Here’s Why Chelsea Should Fear New-Look Barcelona.
It’s nearly 16 months since Barcelona last faced English opposition, and a lot has changed at the Spanish giants since their emphatic 3-1 defeat at Manchester City in November 2016.
That defeat offered an accurate representation of Barca’s strengths and weaknesses at the time – they produced some sparkling attacking football to take the lead but were ultimately undone by a lack of defensive structure that allowed City to run riot in the second half.
Those deficiencies meant then manager Luis Enrique endured a disappointing final season in charge, with his side surrendering the Spanish title to Real Madrid and exiting the Champions League in the quarter-finals.
But that all feels a long time ago, with the new and improved Barca vintage, under Ernesto Valverde, determinedly hunting down another league, cup and European treble.
They may not be producing the same kind of flowing football as in the Pep Guardiola era, but – as they prepare for Tuesday’s Champions League visit to Chelsea – they are looking good. Very good.
Is Messi’s Chelsea drought due to end?
Chelsea fans could be forgiven for wondering what all the fuss is about when it comes to Lionel Messi, because the Argentine has failed to score in any of his eight previous games against the London club – the most he’s played against any team without scoring.
In fact, the last meeting between the teams resulted in one of Messi’s greatest personal disappointments as he missed a crucial penalty in the second leg of the 2012 semi-final at the Nou Camp, with the Blues going on to win the competition in Munich.
Messi also has a poor record against Chelsea goalkeeper Thibaut Courtois, who went six games without conceding against the Barca talisman during his final season with Atletico Madrid in 2013-14 – a campaign that ended with Atletico beating Barca to the title on the last day of the season and knocking them out of the Champions League.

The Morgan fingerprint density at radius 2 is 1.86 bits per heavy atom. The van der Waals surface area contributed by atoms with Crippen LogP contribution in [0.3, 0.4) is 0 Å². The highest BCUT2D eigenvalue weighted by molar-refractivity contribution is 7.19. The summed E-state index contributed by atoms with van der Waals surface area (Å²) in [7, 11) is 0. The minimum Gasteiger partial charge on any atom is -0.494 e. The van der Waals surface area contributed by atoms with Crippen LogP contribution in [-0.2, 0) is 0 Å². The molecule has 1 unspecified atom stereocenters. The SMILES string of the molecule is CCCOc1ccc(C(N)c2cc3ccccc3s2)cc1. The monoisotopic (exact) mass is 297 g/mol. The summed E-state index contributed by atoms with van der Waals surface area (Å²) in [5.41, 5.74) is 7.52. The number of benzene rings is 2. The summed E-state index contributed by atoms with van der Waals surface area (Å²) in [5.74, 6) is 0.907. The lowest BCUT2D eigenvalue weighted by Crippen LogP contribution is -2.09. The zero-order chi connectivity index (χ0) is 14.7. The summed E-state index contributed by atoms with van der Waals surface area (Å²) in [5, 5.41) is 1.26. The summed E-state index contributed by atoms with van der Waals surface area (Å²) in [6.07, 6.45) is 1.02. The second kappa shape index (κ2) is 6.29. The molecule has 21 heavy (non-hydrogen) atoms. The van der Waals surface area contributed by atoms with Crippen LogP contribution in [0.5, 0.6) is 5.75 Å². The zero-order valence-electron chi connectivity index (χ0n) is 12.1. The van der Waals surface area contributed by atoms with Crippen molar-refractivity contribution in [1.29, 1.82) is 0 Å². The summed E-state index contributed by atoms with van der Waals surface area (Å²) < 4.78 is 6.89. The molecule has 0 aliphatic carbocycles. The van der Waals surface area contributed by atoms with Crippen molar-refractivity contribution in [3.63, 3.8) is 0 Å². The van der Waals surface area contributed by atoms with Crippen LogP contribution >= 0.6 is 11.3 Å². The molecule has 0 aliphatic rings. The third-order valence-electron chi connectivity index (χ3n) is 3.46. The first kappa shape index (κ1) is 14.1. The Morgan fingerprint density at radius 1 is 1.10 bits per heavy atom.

But surely records like that are only meant to be broken by players with the quality of Messi, who is heading into this week’s game in fabulous form having already scored 27 goals in all competitions this season.
Not only is Messi the top scorer in La Liga – his 20 goals helping his team establish a seven-point lead – but he’s also first in the assists charts with 11 goals created – mostly for Luis Suarez.
The only opponent capable of stopping Messi, it sometimes seems, is the woodwork – he has hit the post or crossbar 15 times. So perhaps Courtois can call upon the help of an extra ‘defender’.
Stopping Alba would help
The departure of Neymar to Paris St-Germain necessitated a tactical change, and Valverde has settled on a 4-4-2 formation.
It allows Messi – for the first time in his career, really – to play as a traditional number 10 behind centre-forward Luis Suarez. It is a role known as the ‘enganche’ in Argentine football.
The main beneficiary of Neymar’s departure and the subsequent change in formation is left-back Jordi Alba, who had a drastic dip in form last season to the extent he was often omitted from the starting line-up.